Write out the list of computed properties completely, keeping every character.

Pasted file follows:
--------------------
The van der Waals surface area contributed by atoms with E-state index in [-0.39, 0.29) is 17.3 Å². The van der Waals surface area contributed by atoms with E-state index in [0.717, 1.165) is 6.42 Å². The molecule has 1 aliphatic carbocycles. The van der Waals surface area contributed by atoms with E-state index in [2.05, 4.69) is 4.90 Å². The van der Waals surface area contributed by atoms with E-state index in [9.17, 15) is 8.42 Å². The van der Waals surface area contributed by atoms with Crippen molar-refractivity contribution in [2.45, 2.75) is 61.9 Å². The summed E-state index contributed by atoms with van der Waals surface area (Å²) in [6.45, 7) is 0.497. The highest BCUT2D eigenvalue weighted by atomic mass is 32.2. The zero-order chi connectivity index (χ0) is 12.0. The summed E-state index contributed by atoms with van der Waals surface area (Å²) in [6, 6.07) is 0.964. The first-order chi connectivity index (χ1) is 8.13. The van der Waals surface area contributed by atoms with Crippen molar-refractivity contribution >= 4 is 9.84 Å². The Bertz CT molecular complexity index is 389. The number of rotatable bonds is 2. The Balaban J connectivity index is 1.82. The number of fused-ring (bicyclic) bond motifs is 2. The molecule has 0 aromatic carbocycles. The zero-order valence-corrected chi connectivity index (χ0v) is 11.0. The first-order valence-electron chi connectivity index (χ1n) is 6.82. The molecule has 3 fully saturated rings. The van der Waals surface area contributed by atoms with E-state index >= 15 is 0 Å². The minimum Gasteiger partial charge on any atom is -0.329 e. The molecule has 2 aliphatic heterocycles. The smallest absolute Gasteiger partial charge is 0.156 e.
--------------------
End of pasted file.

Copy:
The van der Waals surface area contributed by atoms with E-state index in [-0.39, 0.29) is 17.3 Å². The van der Waals surface area contributed by atoms with E-state index in [0.717, 1.165) is 6.42 Å². The molecule has 1 aliphatic carbocycles. The van der Waals surface area contributed by atoms with E-state index in [2.05, 4.69) is 4.90 Å². The van der Waals surface area contributed by atoms with E-state index in [9.17, 15) is 8.42 Å². The van der Waals surface area contributed by atoms with Crippen molar-refractivity contribution in [2.45, 2.75) is 61.9 Å². The summed E-state index contributed by atoms with van der Waals surface area (Å²) in [6.45, 7) is 0.497. The highest BCUT2D eigenvalue weighted by atomic mass is 32.2. The zero-order chi connectivity index (χ0) is 12.0. The summed E-state index contributed by atoms with van der Waals surface area (Å²) in [6, 6.07) is 0.964. The first-order chi connectivity index (χ1) is 8.13. The van der Waals surface area contributed by atoms with Crippen molar-refractivity contribution >= 4 is 9.84 Å². The Bertz CT molecular complexity index is 389. The number of rotatable bonds is 2. The Balaban J connectivity index is 1.82. The number of fused-ring (bicyclic) bond motifs is 2. The molecule has 0 aromatic carbocycles. The zero-order valence-corrected chi connectivity index (χ0v) is 11.0. The first-order valence-electron chi connectivity index (χ1n) is 6.82. The molecule has 3 fully saturated rings. The van der Waals surface area contributed by atoms with E-state index >= 15 is 0 Å². The minimum Gasteiger partial charge on any atom is -0.329 e. The molecule has 2 aliphatic heterocycles. The smallest absolute Gasteiger partial charge is 0.156 e.